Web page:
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Severe storms bring tornadoes, funnel clouds, hail
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Como Park in St. Paul was hard hit by the storms. Numerous trees were knocked down by the high winds, which reached 70 mph in some places. (MPR Photo/Tom Scheck)

St. Paul, Minn. — Xcel Energy says all of its metro area crews are out Monday trying to restore power to several thousand customers. Some areas of the Twin Cities reported winds of more than 70 mph Sunday evening as a strong line of storms moved through much of the state.

The high winds knocked down power lines and trees. Some windows were blown out of a building in downtown St. Paul. Three St. Paul elementary schools have cancelled classes Monday because of power outages.

Ed Legge, a spokesman for Xcel Energy, says St. Paul's Como Park area was among the areas hardest hit by the storms.

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Image Midway area

"They seemed to have a real intense burst of severe weather there, and took a lot of big trees down," Legge says. "So we have a lot of our tree-trimmers out, in addition to our regular construction crews and repair crews."

Legge says Xcel Energy hopes to restore power to all if its customers by noon Tuesday.

The storm system spawned tornadoes, funnel clouds and hail as it swept from west-central Minnesota through the Twin Cities area on Sunday.

Tornadoes and funnel clouds were reported near Pennock and Eagle Lake in Kandiyohi County, near Litchfield in Meeker County, near Kimball in Stearns County, near Elk River in Sherburne County, near New Germany in Carver County, and near Greenfield and Maple Grove in Hennepin County.

Separate sets of severe thunderstorms rumbled across southern and northeastern Minnesota later Sunday. A tornado also touched down near Lismore in Nobles County of southwestern Minnesota.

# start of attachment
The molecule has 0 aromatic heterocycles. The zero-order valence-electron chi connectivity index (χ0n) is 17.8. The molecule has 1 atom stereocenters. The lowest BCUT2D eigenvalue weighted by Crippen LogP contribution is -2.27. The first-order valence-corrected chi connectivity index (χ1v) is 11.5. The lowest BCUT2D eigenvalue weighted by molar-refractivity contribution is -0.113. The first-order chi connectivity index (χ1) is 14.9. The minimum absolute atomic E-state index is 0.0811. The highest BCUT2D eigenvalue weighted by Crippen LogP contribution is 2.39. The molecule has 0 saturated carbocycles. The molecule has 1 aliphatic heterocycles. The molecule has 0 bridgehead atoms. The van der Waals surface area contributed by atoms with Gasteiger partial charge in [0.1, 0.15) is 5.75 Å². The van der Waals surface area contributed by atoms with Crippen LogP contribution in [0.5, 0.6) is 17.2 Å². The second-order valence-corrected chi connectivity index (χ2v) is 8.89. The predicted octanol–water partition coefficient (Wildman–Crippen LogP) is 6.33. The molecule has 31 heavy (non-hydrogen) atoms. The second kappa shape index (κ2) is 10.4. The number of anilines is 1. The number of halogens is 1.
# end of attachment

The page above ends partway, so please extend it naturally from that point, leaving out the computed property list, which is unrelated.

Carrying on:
A tornado smashed the garage at the home of Jeff Johnson in largely rural Greenfield, scattering debris across his large back yard. He told KMSP-TV he was out on his deck celebrating Mother's Day with his wife, five daughters and mother-in-law when they felt the rain and wind starting to pick up.

"I was trying to get to the door to shut one of the doors. The door blew open, knocked me down, actually blew it off the hinges and knocked everybody else down," Johnson told the station.

Before they could get to the basement, the storm had passed, he said. Fortunately, they all escaped injury.

A turkey barn sustained some damage outside of Pennock, some trees were damaged in the Willmar area, and large trees were damaged or uprooted in parts of the Twin Cities, particularly the Como Park neighborhood of St. Paul.

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Image Broken windows

There were no immediate reports of serious injuries.

Officials in Kandiyohi County reported straight-line winds reaching 74 mph.

The storms also generated hail as large as 1 and three-quarters inches near Chokio, while 1-inch hail was reported in the Paynesville and Winnebago areas and parts of Swift County. The skies turned dark as night as the storm hit downtown Minneapolis.

The storm also disrupted operations at Minneapolis-St. Paul International Airport.

Scores of Northwest Airlines departures were delayed until the storm passed, 16 inbound flights were diverted to other airports in the region, and Northwest imposed a one-hour ground stop at other airports for flights leaving for the Twin Cities, spokesman Thomas Becher said.

Nickel-sized hail and winds of 72 mph were reported in St. Paul before the storm moved east into Wisconsin.

The winds knocked a neighbor's tall, old pine tree down into the yard of Geri Carlson of St. Paul.

"Now it's my new lawn ornament," Carlson said. "It's kind of scary. It's leaning on my front porch. I'm afraid my front porch might give out any minute now."

The top broke off of the tree broke off when it clipped another neighbor's house, leaving "a big Christmas tree" in their yard, she said.

"The squirrels are a little confused too, I might add," Carlson said. "They're wondering, 'What the heck is going on?"'

(The Associated Press contributed to this report)

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